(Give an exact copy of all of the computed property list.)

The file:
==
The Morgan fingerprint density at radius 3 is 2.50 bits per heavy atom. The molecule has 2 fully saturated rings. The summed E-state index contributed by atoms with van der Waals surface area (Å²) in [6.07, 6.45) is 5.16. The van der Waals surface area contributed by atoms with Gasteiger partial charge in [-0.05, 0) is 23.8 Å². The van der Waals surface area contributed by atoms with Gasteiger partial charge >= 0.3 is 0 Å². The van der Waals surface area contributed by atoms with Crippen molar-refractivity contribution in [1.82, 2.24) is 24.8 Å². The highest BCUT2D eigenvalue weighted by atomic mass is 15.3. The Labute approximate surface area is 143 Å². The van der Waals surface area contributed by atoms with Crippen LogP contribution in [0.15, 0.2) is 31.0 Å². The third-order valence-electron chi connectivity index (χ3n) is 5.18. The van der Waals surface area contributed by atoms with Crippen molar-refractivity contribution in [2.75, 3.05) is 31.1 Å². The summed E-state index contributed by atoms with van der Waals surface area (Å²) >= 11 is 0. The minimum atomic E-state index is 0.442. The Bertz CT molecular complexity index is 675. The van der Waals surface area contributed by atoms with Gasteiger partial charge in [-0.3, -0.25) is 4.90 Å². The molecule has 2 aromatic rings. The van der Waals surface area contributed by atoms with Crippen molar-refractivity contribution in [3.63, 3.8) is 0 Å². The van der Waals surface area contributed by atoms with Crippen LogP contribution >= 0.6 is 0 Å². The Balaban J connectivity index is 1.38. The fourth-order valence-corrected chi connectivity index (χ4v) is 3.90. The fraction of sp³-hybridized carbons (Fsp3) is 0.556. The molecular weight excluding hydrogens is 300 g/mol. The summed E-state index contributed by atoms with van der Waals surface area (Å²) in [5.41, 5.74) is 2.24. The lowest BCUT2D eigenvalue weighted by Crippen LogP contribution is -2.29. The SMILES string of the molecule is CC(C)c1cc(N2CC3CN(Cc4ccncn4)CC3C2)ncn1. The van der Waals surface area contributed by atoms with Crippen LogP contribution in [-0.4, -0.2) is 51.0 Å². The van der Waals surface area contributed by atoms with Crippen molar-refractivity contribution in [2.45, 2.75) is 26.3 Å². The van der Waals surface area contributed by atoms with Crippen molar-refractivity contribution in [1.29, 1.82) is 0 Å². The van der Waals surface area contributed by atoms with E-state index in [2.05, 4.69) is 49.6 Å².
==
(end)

The Morgan fingerprint density at radius 3 is 2.50 bits per heavy atom. The molecule has 2 fully saturated rings. The summed E-state index contributed by atoms with van der Waals surface area (Å²) in [6.07, 6.45) is 5.16. The van der Waals surface area contributed by atoms with Gasteiger partial charge in [-0.05, 0) is 23.8 Å². The van der Waals surface area contributed by atoms with Gasteiger partial charge >= 0.3 is 0 Å². The van der Waals surface area contributed by atoms with Crippen molar-refractivity contribution in [1.82, 2.24) is 24.8 Å². The highest BCUT2D eigenvalue weighted by atomic mass is 15.3. The Labute approximate surface area is 143 Å². The van der Waals surface area contributed by atoms with Crippen LogP contribution in [0.15, 0.2) is 31.0 Å². The third-order valence-electron chi connectivity index (χ3n) is 5.18. The van der Waals surface area contributed by atoms with Crippen molar-refractivity contribution in [2.75, 3.05) is 31.1 Å². The summed E-state index contributed by atoms with van der Waals surface area (Å²) >= 11 is 0. The minimum atomic E-state index is 0.442. The Bertz CT molecular complexity index is 675. The van der Waals surface area contributed by atoms with Gasteiger partial charge in [-0.3, -0.25) is 4.90 Å². The molecule has 2 aromatic rings. The van der Waals surface area contributed by atoms with Crippen molar-refractivity contribution in [3.63, 3.8) is 0 Å². The van der Waals surface area contributed by atoms with Crippen LogP contribution >= 0.6 is 0 Å². The Balaban J connectivity index is 1.38. The fourth-order valence-corrected chi connectivity index (χ4v) is 3.90. The fraction of sp³-hybridized carbons (Fsp3) is 0.556. The molecular weight excluding hydrogens is 300 g/mol. The summed E-state index contributed by atoms with van der Waals surface area (Å²) in [5.41, 5.74) is 2.24. The lowest BCUT2D eigenvalue weighted by Crippen LogP contribution is -2.29. The SMILES string of the molecule is CC(C)c1cc(N2CC3CN(Cc4ccncn4)CC3C2)ncn1. The van der Waals surface area contributed by atoms with Crippen LogP contribution in [-0.4, -0.2) is 51.0 Å². The van der Waals surface area contributed by atoms with Crippen molar-refractivity contribution in [2.45, 2.75) is 26.3 Å². The van der Waals surface area contributed by atoms with Crippen molar-refractivity contribution in [1.29, 1.82) is 0 Å². The van der Waals surface area contributed by atoms with E-state index in [2.05, 4.69) is 49.6 Å².